powers and immunities are spelt out in law. Prof Shad opines that discussion before decision is crucial – without which. and that jail terms and fines may not be an adequate measure.amending and repealing acts of law that every citizen in the country has to live by. but what about minor offences not related to integrity? CC Law Legislature Page | 11 . hold an office of profit. “MPs should be as free as possible to speak their minds (in Parliament).” Being elected to the position is a great honour and it comes with certain privileges and specific rules that they have to uphold. Minor offences “It is a question of the seriousness of the crime. represent the interests of the constituency. are: those who are of unsound mind. Bon says that some of the criteria are plain common sense. Says Universiti Teknologi Mara Emeritus Professor Datuk Dr Shad Saleem Faruqi: “They should be people we can look up to as role models. Taking the example of an undischarged bankrupt. as detailed in Article 48. at least MPs have their say.  the Constitution lists down some disqualification criteria which. The scope of their privileges. Thus. or failed to lodge return of election expenses. they should be squeaky clean. and not be fearful of any repercussions. These principles have been used in England and continue here. It is necessary they act and live above the timberline of the ordinary. spread over a few pieces of legislature such as the Federal Constitution and the Houses of Parliament (Privileges and Powers) Act 1952 (the Act) (see chart on next page). he says: “It is logical that bankruptcy shows that one is unable to manage money. the position they hold is an important one and they are expected to conduct themselves in an exemplary manner. the history of parliamentary privilege – in England. “Although the government may have its way.000. hence the immunities and privileges. He also feels that the disqualification requirement for those who are convicted needs to be reviewed. Bon questions.” he says. so what happens if they cannot be trusted with money. at least – is to encourage freedom of speech and debate and to be free from threats of arrest and bodily harm. In principle.” MPs are going to deal with thousands of ringgit.” he adds. is a citizen or pledged allegiance to another country. are convicted of a criminal offence and jailed for more than a year or fined more than RM2. These criteria speak of the integrity and suitability of an individual to be an MP. there can be no democracy.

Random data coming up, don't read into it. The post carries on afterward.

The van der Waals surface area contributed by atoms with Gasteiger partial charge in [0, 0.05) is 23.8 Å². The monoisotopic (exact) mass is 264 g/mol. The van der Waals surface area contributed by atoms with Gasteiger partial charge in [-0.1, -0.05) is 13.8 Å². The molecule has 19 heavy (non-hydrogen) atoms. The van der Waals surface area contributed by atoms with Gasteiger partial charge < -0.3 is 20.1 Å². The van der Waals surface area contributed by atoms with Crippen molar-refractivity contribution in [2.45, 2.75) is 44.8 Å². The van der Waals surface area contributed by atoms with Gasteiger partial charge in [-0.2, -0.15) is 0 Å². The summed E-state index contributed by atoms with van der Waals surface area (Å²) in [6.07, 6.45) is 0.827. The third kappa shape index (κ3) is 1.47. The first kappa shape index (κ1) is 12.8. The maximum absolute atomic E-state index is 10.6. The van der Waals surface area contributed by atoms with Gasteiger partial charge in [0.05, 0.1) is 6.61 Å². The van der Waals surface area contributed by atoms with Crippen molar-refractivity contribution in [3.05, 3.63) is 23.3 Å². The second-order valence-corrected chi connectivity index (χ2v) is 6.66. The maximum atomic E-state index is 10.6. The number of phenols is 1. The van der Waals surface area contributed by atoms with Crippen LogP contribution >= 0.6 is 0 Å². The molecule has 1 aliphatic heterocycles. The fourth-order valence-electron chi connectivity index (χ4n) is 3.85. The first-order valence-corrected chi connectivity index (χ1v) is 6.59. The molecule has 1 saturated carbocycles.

They can always state that the person is lying and can bring up the proof. This immunity is not absolute.” he says. adding that the crimes that apply should be a “registrable offence” as defined by the Registration of Criminals and Undesirable Persons Act 1969. citing the example of a bankrupt who may have been declared such because he stood as guarantor for someone else’s loan. This law has been relaxed marginally by Article 63(5). Bon says there is still a need for decorum in Parliament. After all. which subjects all proceedings to the Sedition Act 1948. “If they have a report about corruption but are not sure if it is accurate. “Not all crimes are crimes of bad character. However.” he says. political problems or issues of everyday life can be brought up.“Say the offence was committed 20 years ago – that person has served his time and should be allowed to run for office. “It is the only place where problems of the constituency. however. adding that some can occur for innocent reasons. It should be where there is clear-cut mens rea. they may still be held for contempt of the House. what they should do is counter it with more speeches. you will get into trouble. as prescribed by S7 of the Act and S63(2) of the Constitution. “No matter how injurious a statement is. otherwise MPs will not be able to do their job and function effectively for the people who elected them. there is a case for some criteria to be reviewed. they can say it in Parliament. says Prof Shad.” he explains. There is a single exception to the rule under Article 63(4) of the Constitution. one of the most important privileges that an MP has is the immunity from prosecution for anything said in the House.” he says. this is a house of debate. as prescribed by S9 of the Act.” says Bon. This is why the challenge to “repeat what you said outside Parliament” is sometimes heard.” he says. CC Law Legislature Page | 12 . in relation to discussing rulers – MPs are allowed to question their conduct as long as they do not call for the abolition of their positions. or intention to commit the crime. Bon says this immunity is vital. While MPs may be free from prosecution in courts. There are other avenues – he can file a suit or make a police report – but if you do not have the proof. Similarly.